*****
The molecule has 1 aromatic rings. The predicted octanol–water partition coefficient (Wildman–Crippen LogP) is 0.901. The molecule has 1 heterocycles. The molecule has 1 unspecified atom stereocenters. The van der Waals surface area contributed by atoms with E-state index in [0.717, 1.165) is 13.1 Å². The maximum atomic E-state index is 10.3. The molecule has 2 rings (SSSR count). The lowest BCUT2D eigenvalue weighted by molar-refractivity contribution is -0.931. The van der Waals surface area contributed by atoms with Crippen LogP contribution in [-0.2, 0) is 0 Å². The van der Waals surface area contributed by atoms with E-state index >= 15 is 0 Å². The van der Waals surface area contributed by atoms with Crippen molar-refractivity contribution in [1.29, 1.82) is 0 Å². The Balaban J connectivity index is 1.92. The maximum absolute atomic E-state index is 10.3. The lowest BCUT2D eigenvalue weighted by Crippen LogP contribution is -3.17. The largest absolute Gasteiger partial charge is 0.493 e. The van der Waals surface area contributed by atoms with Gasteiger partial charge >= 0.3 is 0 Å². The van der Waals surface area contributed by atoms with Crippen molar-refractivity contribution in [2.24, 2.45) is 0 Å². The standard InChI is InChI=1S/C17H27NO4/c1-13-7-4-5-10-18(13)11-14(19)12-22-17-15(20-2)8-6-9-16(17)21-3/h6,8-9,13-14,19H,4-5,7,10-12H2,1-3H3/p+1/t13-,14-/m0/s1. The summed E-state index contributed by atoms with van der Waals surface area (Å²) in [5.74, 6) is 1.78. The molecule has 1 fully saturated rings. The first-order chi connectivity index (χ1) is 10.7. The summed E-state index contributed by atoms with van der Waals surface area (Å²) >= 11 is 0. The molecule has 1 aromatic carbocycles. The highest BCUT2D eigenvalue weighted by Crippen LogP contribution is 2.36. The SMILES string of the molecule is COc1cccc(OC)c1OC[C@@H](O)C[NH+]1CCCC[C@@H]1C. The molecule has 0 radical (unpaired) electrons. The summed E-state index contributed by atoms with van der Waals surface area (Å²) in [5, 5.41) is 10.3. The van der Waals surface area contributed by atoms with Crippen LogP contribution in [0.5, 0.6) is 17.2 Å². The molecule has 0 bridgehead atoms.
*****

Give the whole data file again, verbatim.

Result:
The molecule has 1 aromatic rings. The predicted octanol–water partition coefficient (Wildman–Crippen LogP) is 0.901. The molecule has 1 heterocycles. The molecule has 1 unspecified atom stereocenters. The van der Waals surface area contributed by atoms with E-state index in [0.717, 1.165) is 13.1 Å². The maximum atomic E-state index is 10.3. The molecule has 2 rings (SSSR count). The lowest BCUT2D eigenvalue weighted by molar-refractivity contribution is -0.931. The van der Waals surface area contributed by atoms with Crippen LogP contribution in [-0.2, 0) is 0 Å². The van der Waals surface area contributed by atoms with E-state index >= 15 is 0 Å². The van der Waals surface area contributed by atoms with Crippen molar-refractivity contribution in [1.29, 1.82) is 0 Å². The Balaban J connectivity index is 1.92. The maximum absolute atomic E-state index is 10.3. The lowest BCUT2D eigenvalue weighted by Crippen LogP contribution is -3.17. The largest absolute Gasteiger partial charge is 0.493 e. The van der Waals surface area contributed by atoms with Gasteiger partial charge >= 0.3 is 0 Å². The van der Waals surface area contributed by atoms with Crippen molar-refractivity contribution in [2.24, 2.45) is 0 Å². The standard InChI is InChI=1S/C17H27NO4/c1-13-7-4-5-10-18(13)11-14(19)12-22-17-15(20-2)8-6-9-16(17)21-3/h6,8-9,13-14,19H,4-5,7,10-12H2,1-3H3/p+1/t13-,14-/m0/s1. The summed E-state index contributed by atoms with van der Waals surface area (Å²) in [5.74, 6) is 1.78. The molecule has 1 fully saturated rings. The first-order chi connectivity index (χ1) is 10.7. The summed E-state index contributed by atoms with van der Waals surface area (Å²) >= 11 is 0. The molecule has 1 aromatic carbocycles. The highest BCUT2D eigenvalue weighted by Crippen LogP contribution is 2.36. The SMILES string of the molecule is COc1cccc(OC)c1OC[C@@H](O)C[NH+]1CCCC[C@@H]1C. The molecule has 0 radical (unpaired) electrons. The summed E-state index contributed by atoms with van der Waals surface area (Å²) in [5, 5.41) is 10.3. The van der Waals surface area contributed by atoms with Crippen LogP contribution in [0.5, 0.6) is 17.2 Å². The molecule has 0 bridgehead atoms.